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Geertjan's Blog

  • September 30, 2005

Why Plug-in Module Development in NetBeans 5.0 Sucks..

Geertjan Wielenga
Product Manager
...for technical writers. Normally, when you're writing help topics, you try to decide what the tasks are that the user will want to do. And then you create a help topic for each task. And then you write the steps for each help topic. You try and make things as simple as possible, with as few steps as possible—but enough steps to make the task taskworthy. Everything should always be clear, concise, and correct. However, plug-in module development in NetBeans 5.0 is so "good", that many of the most crucial tasks consist of only one step. This is really annoying, if you're a technical writer. (Also because you feel a little bit obsolete.) Writing tasks with one step is kind of weird (some writers cheat and break one step into two, which also looks weird).

For example, here are some topics I'd like to write for plug-in modules:

  • Create an NBM File
  • Install a Module
  • Reload a Module

And here are some of my topics for applications built on top of the NetBeans Platform:

  • Build a ZIP Distribution
  • Build a JNLP Application
  • Run a JNLP Application

But, firstly, here's all you need to do to create an NBM file (an NBM file is a binary of your plug-in, which can be installed via the Update Center):

And then stuff happens in the background and two seconds later you have an NBM file (which you can immediately install via the Update Center):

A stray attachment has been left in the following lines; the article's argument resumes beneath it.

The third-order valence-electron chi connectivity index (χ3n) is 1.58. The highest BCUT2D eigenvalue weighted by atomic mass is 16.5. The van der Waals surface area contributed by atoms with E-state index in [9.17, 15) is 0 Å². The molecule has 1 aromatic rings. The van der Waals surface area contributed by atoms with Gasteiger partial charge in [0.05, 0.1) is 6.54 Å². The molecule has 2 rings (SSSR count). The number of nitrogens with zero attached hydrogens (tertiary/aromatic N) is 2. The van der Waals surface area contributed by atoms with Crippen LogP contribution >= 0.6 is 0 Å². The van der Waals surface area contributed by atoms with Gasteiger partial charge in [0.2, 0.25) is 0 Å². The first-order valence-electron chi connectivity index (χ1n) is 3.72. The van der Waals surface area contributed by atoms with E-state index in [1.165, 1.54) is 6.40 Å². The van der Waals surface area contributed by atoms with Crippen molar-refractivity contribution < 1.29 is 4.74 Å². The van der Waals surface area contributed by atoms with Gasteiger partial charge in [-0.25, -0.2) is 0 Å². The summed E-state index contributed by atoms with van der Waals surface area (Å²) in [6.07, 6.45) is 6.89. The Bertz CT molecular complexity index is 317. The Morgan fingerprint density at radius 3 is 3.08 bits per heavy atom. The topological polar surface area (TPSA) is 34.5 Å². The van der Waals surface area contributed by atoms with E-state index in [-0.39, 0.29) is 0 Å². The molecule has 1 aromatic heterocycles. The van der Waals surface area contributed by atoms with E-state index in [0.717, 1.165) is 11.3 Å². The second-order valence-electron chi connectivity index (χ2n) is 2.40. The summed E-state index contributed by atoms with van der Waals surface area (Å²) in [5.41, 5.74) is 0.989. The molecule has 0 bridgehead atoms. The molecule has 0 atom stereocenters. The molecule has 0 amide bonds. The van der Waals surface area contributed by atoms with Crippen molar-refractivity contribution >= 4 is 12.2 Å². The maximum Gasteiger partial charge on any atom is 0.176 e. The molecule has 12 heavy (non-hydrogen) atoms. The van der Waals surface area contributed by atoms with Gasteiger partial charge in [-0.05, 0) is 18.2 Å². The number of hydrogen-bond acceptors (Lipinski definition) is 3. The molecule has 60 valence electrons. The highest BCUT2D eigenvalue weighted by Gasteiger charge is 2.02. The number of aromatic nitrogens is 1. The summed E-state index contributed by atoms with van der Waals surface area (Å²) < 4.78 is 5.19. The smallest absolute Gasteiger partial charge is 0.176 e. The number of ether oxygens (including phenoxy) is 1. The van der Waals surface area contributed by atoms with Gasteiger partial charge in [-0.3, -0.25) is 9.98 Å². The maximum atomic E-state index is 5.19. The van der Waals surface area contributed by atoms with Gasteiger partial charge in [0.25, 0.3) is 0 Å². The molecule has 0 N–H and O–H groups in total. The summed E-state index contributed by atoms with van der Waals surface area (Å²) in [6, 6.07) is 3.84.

Secondly, here's what you do to run a JNLP application (read Deploying Software with JNLP and Java Web Start for details on JNLP):

And then lots of stuff happens in the background, and six seconds later your JNLP application is run:

So do you see the problem? One step! All of the tasks listed above consist of one tiny little step. So, if you see topics that take three steps to do what should really be done in one, providing silly instructions like this...

  1. Open the Projects window (Ctrl-Shift-1).
  2. Right-click the module project node.
  3. Choose Create NBM.

...instead of this...

  1. Open the Projects window (Ctrl-Shift-1), right-click the module project node, and choose Create NBM.

...then you'll know that I tried, I really tried...

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Comments ( 4 )
  • james hoskins Friday, October 14, 2005
    I have a question that might take more than one step to answer. I would like to modify the netbeans editor so that it provides syntax highlighting, code completion and page folding for ruby. As far as I can see, this is not a one step problem.
  • Geertjan Thursday, November 24, 2005
    True. But, tutorials will show you the way. Here , for example, is the syntax highlighting tutorial. Feedback welcome!
  • Michael Sunday, February 19, 2006
    We have an evolution in the nature of tutorials (aye, software development itself):
    • a movement from procedural-based instructions (step 1, step 2, step 3... which definitely sounds like something that can be automated to me!)
    • and moving towards a "context-based" exposition / explanation... as in: What the hell is a NBM? Update Center, who? Why would I want to create a JNLP application?

    These "new" types of tutorials teach, rather than enumerate; they give perspective, so that the reader can make a choice about if they want to do that "one step", or not. That's the kinda stuff a computer can't decide so easily, and can't be automated. Unfortuntely, "plugins" / wizards / et al take much of the "thinking" and "knowing" out of the development process, reducing it to "doing" (clicking without thinking), perhaps misleading people into believing that now software development is easier than ever (click, and voila!), when in actuality it's harder than ever. (What is it, exactly, that I want/need to do, and why? Too many options, possibilities, pro's and con's...)
  • Michael Sunday, February 19, 2006
    Btw, you really should obfuscate the email addresses (the mailto:'s) in the comments. at least change the mailto: href to not include the "@". Or mark "E-Mail" field as optional in the comments and/or with a warning note!
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